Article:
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In vitro availability of starch in heat-treated potatoes as related to genotype, weight and storage time

Leeman, Margareta LU ; Bårström, L Mattias and Björck, Inger LU (2005) In Journal of the Science of Food and Agriculture 85(5). p.751-756
Abstract
The objective of the study was to determine the influence of potato variety, weight and storage time after lifting on the glycaemic index (GI) and resistant starch (RS) content predicted from measurement of the rate and extent of in vitro starch hydrolysis, respectively. The potatoes were either boiled, or boiled and subjected to different heat-cycling conditions selected to promote retrogradation of amylose or amylopectin, respectively. The hydrolysis indices (HI) and predicted GIs of all 19 potato products were high and fell within narrow ranges of 122-144 and 118-138, respectively. No correlation between average weight of the potato tuber and HI was found. Furthermore, there was no difference in HI between potatoes stored for 1-3 or... (More)
The objective of the study was to determine the influence of potato variety, weight and storage time after lifting on the glycaemic index (GI) and resistant starch (RS) content predicted from measurement of the rate and extent of in vitro starch hydrolysis, respectively. The potatoes were either boiled, or boiled and subjected to different heat-cycling conditions selected to promote retrogradation of amylose or amylopectin, respectively. The hydrolysis indices (HI) and predicted GIs of all 19 potato products were high and fell within narrow ranges of 122-144 and 118-138, respectively. No correlation between average weight of the potato tuber and HI was found. Furthermore, there was no difference in HI between potatoes stored for 1-3 or 8-10 months, nor between varieties of new potato and winter potato. However, the HI was significantly lowered by temperature cycling at conditions known to promote retrogradation of amylopectin (6 degrees C, 48 h) compared with 6 degrees C for 24 h followed by 70 degrees C for 24 h. RS content was already substantial in boiled potatoes, 4.5 g 100 g(-1) (starch basis), and could be increased further by temperature cycling, the highest yield obtained, 9.8 g 100 g(-1) (starch basis), following heat treatment at 6 degrees C for 24 h followed by 70 degrees C for 24 h; that is at conditions known to favour amylose retrogradation. (c) 2004 Society of Chemical Industry. (Less)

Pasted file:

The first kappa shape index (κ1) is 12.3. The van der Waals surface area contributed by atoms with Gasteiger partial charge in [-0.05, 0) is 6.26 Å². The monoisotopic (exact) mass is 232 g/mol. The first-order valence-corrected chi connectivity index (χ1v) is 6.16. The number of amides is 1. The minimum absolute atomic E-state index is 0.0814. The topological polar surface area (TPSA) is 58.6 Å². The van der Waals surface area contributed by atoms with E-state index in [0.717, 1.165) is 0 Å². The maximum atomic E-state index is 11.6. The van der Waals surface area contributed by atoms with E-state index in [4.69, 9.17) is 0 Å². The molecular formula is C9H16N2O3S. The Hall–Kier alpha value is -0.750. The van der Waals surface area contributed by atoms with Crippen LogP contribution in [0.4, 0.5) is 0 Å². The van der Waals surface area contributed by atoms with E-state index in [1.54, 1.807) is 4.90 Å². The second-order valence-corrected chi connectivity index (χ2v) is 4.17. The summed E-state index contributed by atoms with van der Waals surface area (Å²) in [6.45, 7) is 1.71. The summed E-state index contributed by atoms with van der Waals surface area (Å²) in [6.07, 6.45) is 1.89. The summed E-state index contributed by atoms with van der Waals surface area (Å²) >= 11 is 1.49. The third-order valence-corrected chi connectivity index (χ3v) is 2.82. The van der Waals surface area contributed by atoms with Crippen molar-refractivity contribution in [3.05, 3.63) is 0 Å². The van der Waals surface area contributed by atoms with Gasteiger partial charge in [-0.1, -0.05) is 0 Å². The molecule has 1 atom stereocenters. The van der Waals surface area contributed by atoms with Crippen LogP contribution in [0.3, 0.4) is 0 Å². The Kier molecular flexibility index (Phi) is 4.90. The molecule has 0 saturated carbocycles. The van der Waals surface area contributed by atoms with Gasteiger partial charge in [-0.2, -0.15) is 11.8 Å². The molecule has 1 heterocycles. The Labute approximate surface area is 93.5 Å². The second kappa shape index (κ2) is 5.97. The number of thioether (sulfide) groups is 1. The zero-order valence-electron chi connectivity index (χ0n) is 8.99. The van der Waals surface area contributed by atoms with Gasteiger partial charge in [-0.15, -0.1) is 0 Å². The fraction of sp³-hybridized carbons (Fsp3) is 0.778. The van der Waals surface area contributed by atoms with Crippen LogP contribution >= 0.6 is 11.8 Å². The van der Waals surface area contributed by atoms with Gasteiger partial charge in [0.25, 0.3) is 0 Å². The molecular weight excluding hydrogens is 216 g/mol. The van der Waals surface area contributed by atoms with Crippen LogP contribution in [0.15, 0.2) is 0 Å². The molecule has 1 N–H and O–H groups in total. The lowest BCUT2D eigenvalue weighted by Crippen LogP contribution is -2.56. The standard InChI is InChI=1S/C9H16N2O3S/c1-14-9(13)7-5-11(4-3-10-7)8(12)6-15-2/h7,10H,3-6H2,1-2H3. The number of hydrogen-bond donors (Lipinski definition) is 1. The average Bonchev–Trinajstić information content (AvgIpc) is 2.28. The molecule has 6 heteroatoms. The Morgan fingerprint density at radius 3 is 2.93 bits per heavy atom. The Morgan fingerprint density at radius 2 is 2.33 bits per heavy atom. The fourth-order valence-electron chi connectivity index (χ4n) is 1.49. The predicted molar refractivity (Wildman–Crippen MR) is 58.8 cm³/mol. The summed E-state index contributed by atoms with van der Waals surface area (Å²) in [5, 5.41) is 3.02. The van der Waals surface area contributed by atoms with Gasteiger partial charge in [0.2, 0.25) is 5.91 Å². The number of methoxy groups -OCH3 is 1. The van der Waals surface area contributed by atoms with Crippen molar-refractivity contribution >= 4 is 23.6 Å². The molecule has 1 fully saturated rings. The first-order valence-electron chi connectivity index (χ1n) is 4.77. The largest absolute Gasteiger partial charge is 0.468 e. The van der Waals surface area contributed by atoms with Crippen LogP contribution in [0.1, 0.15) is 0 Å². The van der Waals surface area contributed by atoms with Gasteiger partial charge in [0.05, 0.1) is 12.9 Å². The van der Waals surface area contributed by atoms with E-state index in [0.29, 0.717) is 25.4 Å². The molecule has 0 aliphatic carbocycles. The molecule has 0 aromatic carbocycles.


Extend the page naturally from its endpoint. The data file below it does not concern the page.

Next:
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author
organization
publishing date
type
Contribution to journal
publication status
published
subject
in
Journal of the Science of Food and Agriculture
volume
85
issue
5
pages
751 - 756
publisher
Wiley-Blackwell
external identifiers
  • wos:000227690600005
  • scopus:15544378311
ISSN
1097-0010
DOI
10.1002/jsfa.2035
language
English
LU publication?
yes
id
a8a098c3-e147-4e17-ba83-096a983be33a (old id 151370)
date added to LUP
2007-07-18 09:19:09
date last changed
2017-07-16 03:55:16
@article{a8a098c3-e147-4e17-ba83-096a983be33a,
  abstract     = {The objective of the study was to determine the influence of potato variety, weight and storage time after lifting on the glycaemic index (GI) and resistant starch (RS) content predicted from measurement of the rate and extent of in vitro starch hydrolysis, respectively. The potatoes were either boiled, or boiled and subjected to different heat-cycling conditions selected to promote retrogradation of amylose or amylopectin, respectively. The hydrolysis indices (HI) and predicted GIs of all 19 potato products were high and fell within narrow ranges of 122-144 and 118-138, respectively. No correlation between average weight of the potato tuber and HI was found. Furthermore, there was no difference in HI between potatoes stored for 1-3 or 8-10 months, nor between varieties of new potato and winter potato. However, the HI was significantly lowered by temperature cycling at conditions known to promote retrogradation of amylopectin (6 degrees C, 48 h) compared with 6 degrees C for 24 h followed by 70 degrees C for 24 h. RS content was already substantial in boiled potatoes, 4.5 g 100 g(-1) (starch basis), and could be increased further by temperature cycling, the highest yield obtained, 9.8 g 100 g(-1) (starch basis), following heat treatment at 6 degrees C for 24 h followed by 70 degrees C for 24 h; that is at conditions known to favour amylose retrogradation. (c) 2004 Society of Chemical Industry.},
  author       = {Leeman, Margareta and Bårström, L Mattias and Björck, Inger},
  issn         = {1097-0010},
  language     = {eng},
  number       = {5},
  pages        = {751--756},
  publisher    = {Wiley-Blackwell},
  series       = {Journal of the Science of Food and Agriculture},
  title        = {In vitro availability of starch in heat-treated potatoes as related to genotype, weight and storage time},
  url          = {http://dx.doi.org/10.1002/jsfa.2035},
  volume       = {85},
  year         = {2005},
}